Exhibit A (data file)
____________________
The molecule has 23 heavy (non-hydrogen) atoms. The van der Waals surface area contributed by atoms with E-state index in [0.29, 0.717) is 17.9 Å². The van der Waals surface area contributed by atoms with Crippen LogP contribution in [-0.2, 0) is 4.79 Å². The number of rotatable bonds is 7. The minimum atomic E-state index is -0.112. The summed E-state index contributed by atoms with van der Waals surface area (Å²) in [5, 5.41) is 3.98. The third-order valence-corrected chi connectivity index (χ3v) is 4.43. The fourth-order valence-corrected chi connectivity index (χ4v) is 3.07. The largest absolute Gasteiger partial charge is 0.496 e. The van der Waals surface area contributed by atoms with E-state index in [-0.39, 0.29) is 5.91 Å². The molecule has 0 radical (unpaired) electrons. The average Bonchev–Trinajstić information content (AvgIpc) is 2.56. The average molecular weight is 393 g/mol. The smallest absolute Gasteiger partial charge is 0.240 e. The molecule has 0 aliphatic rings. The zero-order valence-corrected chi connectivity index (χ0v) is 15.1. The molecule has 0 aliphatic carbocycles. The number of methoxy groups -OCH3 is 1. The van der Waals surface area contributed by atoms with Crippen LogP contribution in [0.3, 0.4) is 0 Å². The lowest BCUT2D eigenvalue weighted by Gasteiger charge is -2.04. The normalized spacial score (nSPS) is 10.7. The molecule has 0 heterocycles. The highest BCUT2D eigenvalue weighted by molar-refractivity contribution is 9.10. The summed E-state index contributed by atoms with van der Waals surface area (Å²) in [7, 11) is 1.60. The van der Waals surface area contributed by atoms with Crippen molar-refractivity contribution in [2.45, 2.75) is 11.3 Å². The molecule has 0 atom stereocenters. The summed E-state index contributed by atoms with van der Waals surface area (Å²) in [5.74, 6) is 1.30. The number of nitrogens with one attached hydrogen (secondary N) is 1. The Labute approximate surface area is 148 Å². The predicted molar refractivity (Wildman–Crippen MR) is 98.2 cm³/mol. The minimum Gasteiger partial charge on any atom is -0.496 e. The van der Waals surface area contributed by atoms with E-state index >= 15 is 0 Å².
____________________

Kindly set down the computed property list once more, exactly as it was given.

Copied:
The molecule has 23 heavy (non-hydrogen) atoms. The van der Waals surface area contributed by atoms with E-state index in [0.29, 0.717) is 17.9 Å². The van der Waals surface area contributed by atoms with Crippen LogP contribution in [-0.2, 0) is 4.79 Å². The number of rotatable bonds is 7. The minimum atomic E-state index is -0.112. The summed E-state index contributed by atoms with van der Waals surface area (Å²) in [5, 5.41) is 3.98. The third-order valence-corrected chi connectivity index (χ3v) is 4.43. The fourth-order valence-corrected chi connectivity index (χ4v) is 3.07. The largest absolute Gasteiger partial charge is 0.496 e. The van der Waals surface area contributed by atoms with E-state index in [-0.39, 0.29) is 5.91 Å². The molecule has 0 radical (unpaired) electrons. The average Bonchev–Trinajstić information content (AvgIpc) is 2.56. The average molecular weight is 393 g/mol. The smallest absolute Gasteiger partial charge is 0.240 e. The molecule has 0 aliphatic rings. The zero-order valence-corrected chi connectivity index (χ0v) is 15.1. The molecule has 0 aliphatic carbocycles. The number of methoxy groups -OCH3 is 1. The van der Waals surface area contributed by atoms with Crippen LogP contribution in [0.3, 0.4) is 0 Å². The lowest BCUT2D eigenvalue weighted by Gasteiger charge is -2.04. The normalized spacial score (nSPS) is 10.7. The molecule has 0 heterocycles. The highest BCUT2D eigenvalue weighted by molar-refractivity contribution is 9.10. The summed E-state index contributed by atoms with van der Waals surface area (Å²) in [7, 11) is 1.60. The van der Waals surface area contributed by atoms with Crippen molar-refractivity contribution in [2.45, 2.75) is 11.3 Å². The molecule has 0 atom stereocenters. The summed E-state index contributed by atoms with van der Waals surface area (Å²) in [5.74, 6) is 1.30. The number of nitrogens with one attached hydrogen (secondary N) is 1. The Labute approximate surface area is 148 Å². The predicted molar refractivity (Wildman–Crippen MR) is 98.2 cm³/mol. The minimum Gasteiger partial charge on any atom is -0.496 e. The van der Waals surface area contributed by atoms with E-state index >= 15 is 0 Å².